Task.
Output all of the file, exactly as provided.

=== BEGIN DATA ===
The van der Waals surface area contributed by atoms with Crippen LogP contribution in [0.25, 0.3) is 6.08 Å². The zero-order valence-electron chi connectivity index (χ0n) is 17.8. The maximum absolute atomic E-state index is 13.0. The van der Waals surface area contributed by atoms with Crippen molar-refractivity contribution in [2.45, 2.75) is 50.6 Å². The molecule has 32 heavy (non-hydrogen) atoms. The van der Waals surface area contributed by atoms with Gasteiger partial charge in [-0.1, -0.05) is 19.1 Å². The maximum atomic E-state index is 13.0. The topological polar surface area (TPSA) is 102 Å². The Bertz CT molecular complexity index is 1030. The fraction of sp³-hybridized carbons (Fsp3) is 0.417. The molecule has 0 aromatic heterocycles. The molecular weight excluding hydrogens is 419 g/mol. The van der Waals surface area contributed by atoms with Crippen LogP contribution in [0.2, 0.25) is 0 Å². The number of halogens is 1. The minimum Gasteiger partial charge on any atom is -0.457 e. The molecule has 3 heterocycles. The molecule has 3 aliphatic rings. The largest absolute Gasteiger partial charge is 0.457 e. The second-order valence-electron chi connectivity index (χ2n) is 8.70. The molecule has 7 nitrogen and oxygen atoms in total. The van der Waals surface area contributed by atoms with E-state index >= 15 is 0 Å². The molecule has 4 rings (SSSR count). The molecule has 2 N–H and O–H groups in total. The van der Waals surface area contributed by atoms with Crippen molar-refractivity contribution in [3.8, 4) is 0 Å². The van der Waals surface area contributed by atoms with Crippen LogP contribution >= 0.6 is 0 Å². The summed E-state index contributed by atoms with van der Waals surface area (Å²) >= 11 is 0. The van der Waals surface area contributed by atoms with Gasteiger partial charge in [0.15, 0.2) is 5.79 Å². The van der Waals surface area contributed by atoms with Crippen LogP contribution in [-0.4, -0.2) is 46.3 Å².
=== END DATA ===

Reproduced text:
The van der Waals surface area contributed by atoms with Crippen LogP contribution in [0.25, 0.3) is 6.08 Å². The zero-order valence-electron chi connectivity index (χ0n) is 17.8. The maximum absolute atomic E-state index is 13.0. The van der Waals surface area contributed by atoms with Crippen molar-refractivity contribution in [2.45, 2.75) is 50.6 Å². The molecule has 32 heavy (non-hydrogen) atoms. The van der Waals surface area contributed by atoms with Gasteiger partial charge in [-0.1, -0.05) is 19.1 Å². The maximum atomic E-state index is 13.0. The topological polar surface area (TPSA) is 102 Å². The Bertz CT molecular complexity index is 1030. The fraction of sp³-hybridized carbons (Fsp3) is 0.417. The molecule has 0 aromatic heterocycles. The molecular weight excluding hydrogens is 419 g/mol. The van der Waals surface area contributed by atoms with Crippen LogP contribution in [0.2, 0.25) is 0 Å². The number of halogens is 1. The minimum Gasteiger partial charge on any atom is -0.457 e. The molecule has 3 heterocycles. The molecule has 3 aliphatic rings. The largest absolute Gasteiger partial charge is 0.457 e. The second-order valence-electron chi connectivity index (χ2n) is 8.70. The molecule has 7 nitrogen and oxygen atoms in total. The van der Waals surface area contributed by atoms with E-state index >= 15 is 0 Å². The molecule has 4 rings (SSSR count). The molecule has 2 N–H and O–H groups in total. The van der Waals surface area contributed by atoms with Crippen molar-refractivity contribution in [3.8, 4) is 0 Å². The van der Waals surface area contributed by atoms with Crippen LogP contribution >= 0.6 is 0 Å². The summed E-state index contributed by atoms with van der Waals surface area (Å²) >= 11 is 0. The van der Waals surface area contributed by atoms with Gasteiger partial charge in [0.15, 0.2) is 5.79 Å². The van der Waals surface area contributed by atoms with Crippen LogP contribution in [-0.4, -0.2) is 46.3 Å².